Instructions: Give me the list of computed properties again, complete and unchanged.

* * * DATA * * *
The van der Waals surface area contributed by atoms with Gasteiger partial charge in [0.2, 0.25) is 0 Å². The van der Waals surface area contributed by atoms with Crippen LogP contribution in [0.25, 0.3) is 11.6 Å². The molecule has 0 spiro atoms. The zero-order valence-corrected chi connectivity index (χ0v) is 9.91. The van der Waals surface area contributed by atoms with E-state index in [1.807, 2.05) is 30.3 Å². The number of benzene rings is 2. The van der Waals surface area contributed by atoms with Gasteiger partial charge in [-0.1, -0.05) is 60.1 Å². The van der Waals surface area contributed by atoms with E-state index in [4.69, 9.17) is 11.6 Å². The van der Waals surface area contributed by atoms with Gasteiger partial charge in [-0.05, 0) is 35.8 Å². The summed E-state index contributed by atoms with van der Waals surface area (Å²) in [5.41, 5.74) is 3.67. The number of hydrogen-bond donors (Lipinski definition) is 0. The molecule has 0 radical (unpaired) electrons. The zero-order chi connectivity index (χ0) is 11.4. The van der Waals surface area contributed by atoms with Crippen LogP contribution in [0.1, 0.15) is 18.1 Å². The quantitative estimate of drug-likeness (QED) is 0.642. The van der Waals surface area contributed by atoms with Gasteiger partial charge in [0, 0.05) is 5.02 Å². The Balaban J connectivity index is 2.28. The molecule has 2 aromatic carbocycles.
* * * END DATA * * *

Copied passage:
The van der Waals surface area contributed by atoms with Gasteiger partial charge in [0.2, 0.25) is 0 Å². The van der Waals surface area contributed by atoms with Crippen LogP contribution in [0.25, 0.3) is 11.6 Å². The molecule has 0 spiro atoms. The zero-order valence-corrected chi connectivity index (χ0v) is 9.91. The van der Waals surface area contributed by atoms with E-state index in [1.807, 2.05) is 30.3 Å². The number of benzene rings is 2. The van der Waals surface area contributed by atoms with Gasteiger partial charge in [-0.1, -0.05) is 60.1 Å². The van der Waals surface area contributed by atoms with E-state index in [4.69, 9.17) is 11.6 Å². The van der Waals surface area contributed by atoms with Gasteiger partial charge in [-0.05, 0) is 35.8 Å². The summed E-state index contributed by atoms with van der Waals surface area (Å²) in [5.41, 5.74) is 3.67. The number of hydrogen-bond donors (Lipinski definition) is 0. The molecule has 0 radical (unpaired) electrons. The zero-order chi connectivity index (χ0) is 11.4. The van der Waals surface area contributed by atoms with Crippen LogP contribution in [0.1, 0.15) is 18.1 Å². The quantitative estimate of drug-likeness (QED) is 0.642. The van der Waals surface area contributed by atoms with Gasteiger partial charge in [0, 0.05) is 5.02 Å². The Balaban J connectivity index is 2.28. The molecule has 2 aromatic carbocycles.